The moment of truth is fast approaching.
The current administration says it wants to improve service delivery.
The nation has taken them at their word.
In fact this governing party won power through no loyalists of its own.
There was a lot of smart voting that happened for it to win.
This included lending and borrowing of votes that are not naturally of the ruling party.
There is no guarantee that these votes will be around at the next General Election.
In short, these votes were conditionally lent to the Botswana Democratic Party.
One of the supreme conditions is that this BDP government has to deliver services to the people, across the country.
The Central District, by far the largest in the country is a symbol of power and privilege for some and a symbol of servitude and bondage for others.
The district stretches from Dibete in the south to Makala-mabedi, a few kilometers into Maun in the north.
Of all the districts in Botswana, size is a uniquely Central District disease.
Even in today’s modern times where roads are safer and cars faster, it still takes more than eight hours for one to drive through this district.
It should be broken down. For many of its residents the district has been a catastrophic experiment with tragic results in service delivery.
Bobonong, Tonota, Tutume and Boteti should become full stand-alone district councils.
As currently configured, the Central District has become an administrative albatross.
The truth though is that it is a relic from the past, a colonial and imperial bridgehead really.
It is excessively large in square kilometers, administratively clumsy and totally impossible to run much less coordinate from Serowe which for many areas is hundreds of kilometers away.
The district is led by a Council Secretary, yet the only time the Council Secretary ever visits some of its areas is when a Head of State visits.
Take Tonota for example. Since becoming Head of State just over two years back President Mokgweetsi Masisi has visited Tonota much more than a Council Secretary who stays and works in Serowe.
Ordinarily, this should ordinarily be a source of shame, but in fairness it says nothing about the effectiveness of the Council Secretary. He or she is over-stretched.
Thus, it says only a lot about the impossibility of his/her job.
To start with, it is immensely unclear how even in those early days anybody thought a district much larger than many European countries could be effectively managed from one area.
One can only suspect that other than pride, the district also owes its size to the feudal and buccaneering ways of 200 years ago.
Of course it is impossible to talk about the Central District without hurting, straying, awakening, stoking or rattling the ever smouldering ambers of tribalism.
We are awake to the ongoing tribalist sensitivities that many will disingenuously deny.
The intension should never be to harm, ridicule much less humiliate those who for some reason even in this century still derive some satisfaction from fairytales of tribal superiority.
The intention should never be to question their hegemony over other people, however unjustifiable and untenable such hegemony has with time become.
Those aspects together with moral justifications of retaining the status quo – all with its feudal vicissitudes and variations will hopefully be taken care of by the promised Constitutional Review, that many keenly await.
Admittedly, it will not be easy to loosen the grip and stranglehold that the tribalists have on the district staying as one.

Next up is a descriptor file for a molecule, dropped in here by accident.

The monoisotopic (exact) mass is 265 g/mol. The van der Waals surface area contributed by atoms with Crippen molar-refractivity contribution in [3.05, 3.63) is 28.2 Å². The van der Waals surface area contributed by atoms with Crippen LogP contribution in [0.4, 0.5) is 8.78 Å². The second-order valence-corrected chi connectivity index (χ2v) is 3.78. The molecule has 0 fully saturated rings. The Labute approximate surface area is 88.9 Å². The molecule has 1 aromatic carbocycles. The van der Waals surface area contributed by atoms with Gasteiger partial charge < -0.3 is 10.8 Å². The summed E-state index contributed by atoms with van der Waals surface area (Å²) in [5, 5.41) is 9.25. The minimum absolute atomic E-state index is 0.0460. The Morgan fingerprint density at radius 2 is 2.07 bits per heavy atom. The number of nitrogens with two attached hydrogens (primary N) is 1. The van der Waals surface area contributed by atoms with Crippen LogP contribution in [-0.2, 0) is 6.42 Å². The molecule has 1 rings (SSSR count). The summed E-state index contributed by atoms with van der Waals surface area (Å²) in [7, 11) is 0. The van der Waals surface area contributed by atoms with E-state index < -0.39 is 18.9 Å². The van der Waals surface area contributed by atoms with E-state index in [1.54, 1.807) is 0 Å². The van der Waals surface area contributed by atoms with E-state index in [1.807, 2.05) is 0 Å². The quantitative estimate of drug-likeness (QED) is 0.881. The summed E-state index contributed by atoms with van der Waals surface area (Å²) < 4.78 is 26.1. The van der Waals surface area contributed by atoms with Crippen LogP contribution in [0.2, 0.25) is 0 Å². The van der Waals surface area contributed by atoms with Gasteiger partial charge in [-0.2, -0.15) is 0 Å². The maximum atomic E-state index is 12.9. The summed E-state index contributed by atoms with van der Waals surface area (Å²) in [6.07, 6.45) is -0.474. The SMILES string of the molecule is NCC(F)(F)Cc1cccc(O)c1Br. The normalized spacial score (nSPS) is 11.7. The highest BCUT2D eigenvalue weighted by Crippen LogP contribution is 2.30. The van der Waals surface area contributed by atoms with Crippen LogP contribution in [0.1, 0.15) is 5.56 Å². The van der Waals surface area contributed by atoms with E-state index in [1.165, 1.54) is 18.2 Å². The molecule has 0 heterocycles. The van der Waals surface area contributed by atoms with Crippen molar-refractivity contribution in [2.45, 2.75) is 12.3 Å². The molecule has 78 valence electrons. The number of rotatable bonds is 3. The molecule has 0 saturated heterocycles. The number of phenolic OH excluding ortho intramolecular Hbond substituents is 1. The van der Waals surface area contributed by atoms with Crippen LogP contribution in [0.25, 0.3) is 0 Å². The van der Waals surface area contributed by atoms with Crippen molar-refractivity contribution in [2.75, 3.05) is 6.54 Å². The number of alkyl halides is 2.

The mistake would be to understand the tentacles and enduring influence that they have across the vast Central District.
They will resist any lurch towards weaning off certain areas from the overarching influence of Serowe.
In Tonota where I was born and grew up, there remains a whole community of people that still feels a close attachment to Serowe.
Many of them have actually never been to Serowe – and they are already in their adulthood.
These are the people whose modern identities are constructed around an imaginary empire they think of themselves as its enforcers and representatives.
The same is true for Boteti, Mmadinare, Bobonong, Tutume and many other places inside the Central District.
These are the people who have sad misconception of their standing and that of the Central District in the overall Botswana.
Their reasoning is not evidence based and more disturbing, lacking in coherence.
They think the Central District is a representation of all of that is Botswana at its finest.
At best the district actually represents modern day colonialism, and at worst naked tribal masochism.
These are the remnants of a dying empire. They see themselves as custodians of whatever ruins of that yesteryear empire still remain.
Even after the Central District has been broken up, they will remain as cowardly remnants of a past glorious era – dark postscripts reminding all how great the empire used to be.
They are imperialist in outlook and much more vicious and indeed ferocious in their defence of the headquarters than the people at that headquarters.
The Constitutional review will provide a tribal litmus test on exactly where allegiances lie. It will be untidy, but there is simply no surgical cure for tribalism. For it to heal it has to be subjected to the crude and blunt hammer that first reopens old wounds.
These are hard, painful realities – not moral blackmail.
There should however be no thought of waiting any further to solve what has been probably the largest source of administrative failure and hindrance to human development since independence.
The Minister of Local Government and or Rural Development Eric Molale is fully empowered to improve administrative efficiencies of areas under his ministry either by getting authorization from parliament or using such legal instrument as he might see fit.
No need for him to wait or ask for any more powers.